Supreme Court's historic but unfinished ruling for religious liberty

The high court endorses an exception for churches in discrimination suits by certain workers. But it has a hard time deciding how secular government can define what a religious worker is.

AP Photo/Evan Vucci
Chief Justice John Roberts and the court's newest justice, Elena Kagan, walk down the steps of the Supreme Court Oct. 1, 2010, after an investiture ceremony for Kagan. The high court ruled Wednesday in a case involving the Hosanna-Tabor Evangelical Lutheran Church.

In a historic ruling Wednesday, the US Supreme Court tackled a question as old as the Bible itself: Should secular rulers decide whether a religious worker is doing God’s work?

Not even people of faith easily know if one of their own is sincerely pious. And perhaps for that very reason, the high court decided that a religious institution – and not the government – has the sole authority under the First Amendment to make decisions about the employees who “shape its own faith and mission.”

All nine justices agreed that churches and other religious groups are given “special solicitude” by the Constitution to sometimes stand apart from the laws of the land. The First Amendment guarantees both freedom of religious expression as well as no government “establishment” of religion.

In this case, the focus was on whether a teacher fired by a Lutheran church-school could sue under the Americans with Disabilities Act. The court said she could not.

The case did not hinge on whether Cheryl Perich suffered discrimination because of an ailment. Rather, the court had to decide whether the nature and extent of her religious “functions” made her a minister, and thus subject to the church’s Bible-based disciplinary procedures.

The church said she was fired for not sticking to those Christian principles. And the court wisely agreed that it should not even question that judgment.

Yet using the church’s own records and other evidence, the high court found that Ms. Perich was indeed a minister of the Hosanna-Tabor Church in Michigan. And for the first time, it affirmed the “ministerial exemption,” a legal precedent that lower courts have long used to shield religious bodies from employment laws.

“The authority to select and control who will minister to the faithful – a matter strictly ecclesiastical – is the church’s alone,” the high court stated. “The church must be free to choose those who will guide it on its way.”

While the ruling is a bold stroke for religious liberty, it nonetheless leaves an inherent paradox for future cases.

The court tried to avoid a “rigid formula” for deciding a worker’s religious credentials. Nonetheless, in this case it still dove into the details of doctrine, motives, and practices of a church. The justices seemed to violate their own warning.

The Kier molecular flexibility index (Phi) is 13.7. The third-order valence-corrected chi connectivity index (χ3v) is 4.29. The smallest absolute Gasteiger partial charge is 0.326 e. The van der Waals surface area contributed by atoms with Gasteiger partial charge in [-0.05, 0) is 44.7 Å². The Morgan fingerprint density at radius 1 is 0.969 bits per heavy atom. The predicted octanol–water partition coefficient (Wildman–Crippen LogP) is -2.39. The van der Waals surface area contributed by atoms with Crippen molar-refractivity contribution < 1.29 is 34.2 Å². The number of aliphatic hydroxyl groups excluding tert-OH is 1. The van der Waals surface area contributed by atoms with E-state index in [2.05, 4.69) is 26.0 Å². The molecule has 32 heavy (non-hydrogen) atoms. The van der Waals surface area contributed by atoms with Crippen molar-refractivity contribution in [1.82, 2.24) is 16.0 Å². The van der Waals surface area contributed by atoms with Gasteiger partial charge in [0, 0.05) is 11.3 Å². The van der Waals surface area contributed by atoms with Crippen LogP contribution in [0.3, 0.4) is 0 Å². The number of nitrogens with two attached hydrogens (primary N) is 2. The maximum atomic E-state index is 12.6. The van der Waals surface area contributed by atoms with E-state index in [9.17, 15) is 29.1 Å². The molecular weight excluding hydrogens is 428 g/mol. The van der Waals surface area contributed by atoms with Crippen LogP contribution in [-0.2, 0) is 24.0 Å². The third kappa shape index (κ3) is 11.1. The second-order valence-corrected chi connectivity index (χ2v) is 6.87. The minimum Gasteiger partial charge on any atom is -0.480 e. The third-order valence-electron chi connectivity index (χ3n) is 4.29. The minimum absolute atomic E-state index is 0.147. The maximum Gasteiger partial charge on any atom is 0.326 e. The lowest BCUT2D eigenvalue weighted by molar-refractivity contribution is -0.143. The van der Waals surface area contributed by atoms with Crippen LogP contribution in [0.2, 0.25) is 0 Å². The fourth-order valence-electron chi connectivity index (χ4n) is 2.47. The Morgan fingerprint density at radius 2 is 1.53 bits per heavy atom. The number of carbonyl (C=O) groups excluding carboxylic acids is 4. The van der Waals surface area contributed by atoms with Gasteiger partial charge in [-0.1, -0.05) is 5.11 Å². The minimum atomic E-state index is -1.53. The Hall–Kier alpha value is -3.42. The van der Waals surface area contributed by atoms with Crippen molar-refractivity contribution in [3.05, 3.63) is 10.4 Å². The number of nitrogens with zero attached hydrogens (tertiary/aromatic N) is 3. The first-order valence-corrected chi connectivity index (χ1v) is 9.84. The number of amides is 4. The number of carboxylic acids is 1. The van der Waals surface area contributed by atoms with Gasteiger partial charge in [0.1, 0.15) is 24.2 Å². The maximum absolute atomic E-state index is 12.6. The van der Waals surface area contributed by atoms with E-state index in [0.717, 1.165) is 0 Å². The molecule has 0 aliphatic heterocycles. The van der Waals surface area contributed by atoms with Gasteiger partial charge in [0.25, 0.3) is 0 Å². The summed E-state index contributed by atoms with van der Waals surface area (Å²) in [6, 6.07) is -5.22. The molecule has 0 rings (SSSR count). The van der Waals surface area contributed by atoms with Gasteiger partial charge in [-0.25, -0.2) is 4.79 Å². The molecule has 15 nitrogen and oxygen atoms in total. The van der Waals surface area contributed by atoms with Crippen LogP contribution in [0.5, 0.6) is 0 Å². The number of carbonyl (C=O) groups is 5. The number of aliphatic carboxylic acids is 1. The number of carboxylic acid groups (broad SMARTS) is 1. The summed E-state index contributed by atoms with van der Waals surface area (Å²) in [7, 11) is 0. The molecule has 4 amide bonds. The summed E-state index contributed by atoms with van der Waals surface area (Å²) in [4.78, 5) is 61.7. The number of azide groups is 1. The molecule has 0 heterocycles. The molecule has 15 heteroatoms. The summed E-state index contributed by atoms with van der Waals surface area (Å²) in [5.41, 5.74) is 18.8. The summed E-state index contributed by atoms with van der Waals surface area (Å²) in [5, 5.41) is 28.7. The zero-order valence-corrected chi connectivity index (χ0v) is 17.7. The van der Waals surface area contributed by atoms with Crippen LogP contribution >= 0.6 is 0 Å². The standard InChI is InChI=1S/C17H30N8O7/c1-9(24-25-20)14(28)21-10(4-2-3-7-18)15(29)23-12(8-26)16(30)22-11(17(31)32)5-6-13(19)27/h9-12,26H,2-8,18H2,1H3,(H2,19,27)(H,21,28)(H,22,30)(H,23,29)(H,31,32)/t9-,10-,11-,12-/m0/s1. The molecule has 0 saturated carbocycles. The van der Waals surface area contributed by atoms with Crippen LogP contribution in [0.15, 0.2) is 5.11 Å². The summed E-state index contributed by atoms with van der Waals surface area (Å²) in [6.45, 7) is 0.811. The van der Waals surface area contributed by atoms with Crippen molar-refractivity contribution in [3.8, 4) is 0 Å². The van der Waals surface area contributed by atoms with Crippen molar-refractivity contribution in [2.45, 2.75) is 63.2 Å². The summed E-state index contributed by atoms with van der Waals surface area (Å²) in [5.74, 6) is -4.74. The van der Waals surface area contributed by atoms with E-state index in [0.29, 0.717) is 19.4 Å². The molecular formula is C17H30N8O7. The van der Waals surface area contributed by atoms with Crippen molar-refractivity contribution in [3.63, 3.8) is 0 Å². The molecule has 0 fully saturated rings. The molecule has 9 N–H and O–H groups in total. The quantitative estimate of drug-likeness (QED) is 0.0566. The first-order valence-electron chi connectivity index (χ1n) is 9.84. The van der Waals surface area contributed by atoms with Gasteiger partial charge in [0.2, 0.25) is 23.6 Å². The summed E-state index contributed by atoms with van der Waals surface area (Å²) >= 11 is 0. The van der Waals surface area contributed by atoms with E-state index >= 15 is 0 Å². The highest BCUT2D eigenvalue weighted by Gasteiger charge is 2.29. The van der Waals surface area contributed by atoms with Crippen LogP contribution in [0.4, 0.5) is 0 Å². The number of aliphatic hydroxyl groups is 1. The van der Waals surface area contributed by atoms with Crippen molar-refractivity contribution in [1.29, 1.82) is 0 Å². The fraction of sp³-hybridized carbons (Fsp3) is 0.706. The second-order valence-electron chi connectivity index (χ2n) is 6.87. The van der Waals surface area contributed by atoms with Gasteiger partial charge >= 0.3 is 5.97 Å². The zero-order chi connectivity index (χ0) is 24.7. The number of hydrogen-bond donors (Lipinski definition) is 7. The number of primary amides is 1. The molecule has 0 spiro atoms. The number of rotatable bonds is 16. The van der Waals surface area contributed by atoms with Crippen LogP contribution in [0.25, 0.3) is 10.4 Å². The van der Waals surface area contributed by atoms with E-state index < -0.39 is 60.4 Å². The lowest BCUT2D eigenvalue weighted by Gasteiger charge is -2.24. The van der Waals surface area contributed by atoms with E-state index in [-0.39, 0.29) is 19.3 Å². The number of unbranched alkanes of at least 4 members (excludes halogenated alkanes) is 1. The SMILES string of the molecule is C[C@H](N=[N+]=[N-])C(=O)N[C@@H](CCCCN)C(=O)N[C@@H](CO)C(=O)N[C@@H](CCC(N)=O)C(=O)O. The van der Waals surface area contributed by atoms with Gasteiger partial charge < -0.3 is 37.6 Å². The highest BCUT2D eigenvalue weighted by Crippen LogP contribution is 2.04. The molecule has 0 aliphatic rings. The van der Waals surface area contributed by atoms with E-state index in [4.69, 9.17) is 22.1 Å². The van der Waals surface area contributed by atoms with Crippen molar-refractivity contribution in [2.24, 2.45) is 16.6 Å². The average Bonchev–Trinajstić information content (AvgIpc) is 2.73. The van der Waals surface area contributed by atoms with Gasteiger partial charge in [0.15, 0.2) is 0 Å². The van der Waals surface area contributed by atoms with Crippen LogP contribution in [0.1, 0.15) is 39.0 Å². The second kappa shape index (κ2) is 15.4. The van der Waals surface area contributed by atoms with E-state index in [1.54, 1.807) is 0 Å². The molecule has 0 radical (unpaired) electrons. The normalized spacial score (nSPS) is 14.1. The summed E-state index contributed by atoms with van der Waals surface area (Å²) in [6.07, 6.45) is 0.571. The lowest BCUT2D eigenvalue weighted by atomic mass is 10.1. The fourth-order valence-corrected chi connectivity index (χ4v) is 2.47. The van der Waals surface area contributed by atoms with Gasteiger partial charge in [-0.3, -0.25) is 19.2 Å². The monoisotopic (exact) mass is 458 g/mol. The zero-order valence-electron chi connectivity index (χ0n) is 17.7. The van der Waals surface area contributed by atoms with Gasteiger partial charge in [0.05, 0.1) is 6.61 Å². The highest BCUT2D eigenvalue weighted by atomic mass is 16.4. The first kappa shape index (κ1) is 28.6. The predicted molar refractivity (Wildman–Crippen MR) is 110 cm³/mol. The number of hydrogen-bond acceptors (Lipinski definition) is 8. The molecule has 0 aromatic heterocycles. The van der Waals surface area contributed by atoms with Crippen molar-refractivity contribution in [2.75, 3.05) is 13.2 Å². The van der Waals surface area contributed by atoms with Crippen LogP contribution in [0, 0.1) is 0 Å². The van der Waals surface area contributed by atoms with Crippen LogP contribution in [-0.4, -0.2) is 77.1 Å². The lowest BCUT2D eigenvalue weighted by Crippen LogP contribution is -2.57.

How can a court declare that government cannot second-guess a church over the religious status of its workers without also passing judgment on a church’s inner workings?

The dilemma is similar to a humorous movie scene by the British comedy group Monty Python in which ancient Pharisees are prosecuting someone for uttering the Jewish name for God. The lead Pharisee has to say the name itself to make the charge. The crowd stones him instead.

In the court’s ruling, three of the justices tried to tackle the paradox. In concurring opinions, they tried to define higher standards for a court to intervene in similar clashes of church and state.

Not all religions have ministers, they warned, let alone clergy and a hierarchy. And in some churches, even lay persons are messengers of the faith. Judges should look at religious functions, not job titles, they said. Only religious groups know who are true messengers of their teachings, which can “cover the gamut from moral conduct to metaphysical truth.”

They cited a 1989 court ruling that saw inherent difficulty for secular rulers to “separate the message from the messenger.”

Justice Clarence Thomas warned that a court standard that defines a “minister” or other religious title will only force religions to conform its beliefs and practices to that standard. Judges, he stated, should “defer to a religious organization’s good-faith understanding of who qualifies as a minister.”

Justice John Roberts, writing for the entire court, all but acknowledged the court’s work is not done: “There will be time enough to address the applicability of the [ministerial] exception to other circumstances if and when they arise.”

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